A few times, we noticed the midges, a kind of large mosquitos which bite very aggressively. Fortunately, we had too heavy wind for them to fly most of the time. So, no-one was harmed. Usually, they come not before end of April or early May, but probably they were earlier this year because of a few very warm days. In this context, warm is a quite relative term. As our landlord said, they have about 15-19 degrees centigrade during summer! So, the 14-16 degrees we had during several days, were quite ‘hot’ for spring time. During the rainy days the temperatures went down to below 10°C, not counting the nights.

So, I recommend dressing with several layers of clothing, starting with a t-shirt. I wore a t-shirt, a hiking pullover, a thin hiking jacket without hood, a thicker hiking jacket with hood and on top of this a windbreaker with hood. The windbreaker was not always necessary. Sometime even the t-shirt was enough. Because of the cold and heavy wind I also used sometimes a pair of Norwegian gloves and my wooden hat. Hiking trousers don’t fight the wind very good, but in my opinion that was warm enough. The advantage of such material is, it dries up extremely quick after a rain. It only lasts 10-15 minutes to dry completely even after a hard rain. During on trip we got very wet. Some of us looked like they were drowned in a barrel of water. My trousers dried up as expected, but because of the heavy wind, the rain was forced through the fabric and ran down the legs. In the end, the water ran inside the shoes. In such situations, the material makes a huge difference. When having leather shoes, drying lasts days, especially when fur-lined. I have shoes made of Goretex. Although, my shoes were completely wet from inside, they were dried up in only 3,5 hours. OK, I got some help by toilet paper and a hair drier.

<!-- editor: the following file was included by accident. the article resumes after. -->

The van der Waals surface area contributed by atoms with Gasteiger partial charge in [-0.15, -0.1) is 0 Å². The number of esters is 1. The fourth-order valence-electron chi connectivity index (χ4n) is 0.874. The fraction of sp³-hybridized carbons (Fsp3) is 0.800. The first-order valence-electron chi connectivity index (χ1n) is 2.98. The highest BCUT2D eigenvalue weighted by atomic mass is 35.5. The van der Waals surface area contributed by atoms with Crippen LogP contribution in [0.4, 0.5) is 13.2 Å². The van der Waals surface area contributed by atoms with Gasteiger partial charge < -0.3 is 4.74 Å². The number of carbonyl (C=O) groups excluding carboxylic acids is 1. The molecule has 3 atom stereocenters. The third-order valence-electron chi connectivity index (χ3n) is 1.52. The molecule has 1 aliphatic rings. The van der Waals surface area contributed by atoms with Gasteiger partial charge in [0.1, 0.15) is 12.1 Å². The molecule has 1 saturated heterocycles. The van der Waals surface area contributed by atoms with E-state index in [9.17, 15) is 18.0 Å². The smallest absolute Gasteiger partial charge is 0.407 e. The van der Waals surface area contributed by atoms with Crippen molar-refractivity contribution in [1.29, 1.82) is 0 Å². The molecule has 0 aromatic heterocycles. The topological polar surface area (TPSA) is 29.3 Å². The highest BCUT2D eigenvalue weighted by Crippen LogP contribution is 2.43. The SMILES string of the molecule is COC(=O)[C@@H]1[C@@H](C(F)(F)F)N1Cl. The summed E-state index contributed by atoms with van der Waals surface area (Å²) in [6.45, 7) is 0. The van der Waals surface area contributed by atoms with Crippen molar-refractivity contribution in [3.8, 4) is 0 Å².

Regarding shoes, I recommend hiking boots with a solid tread, so that your shoes have grip and save you from slipping. Don’t expect paved paths when heading to a sightseeing spot. Thus, use boots with a high shaft and no trainers. Despite having hiking boots, one of our group members had an accident. He went over on his ankle. Fortunately this happened in the early afternoon of your last day on Skye. So, he didn’t miss much. But, he will probably suffer from the for some weeks.

My advice: always care for good boots and proper clothing when going on a trip.

Take care!

26 thoughts on “I‘m back ….”

  1. Lovely photo!! Thanks for the tips. I head to Scotland in about 3 weeks. I’ve booked a day trip that will take us to the Isle of Skye and some other sights.

    1. Thanks, Amy. I’m glad, I was able to give you some tips for your own trip. I’m looking forward to your posts 🙂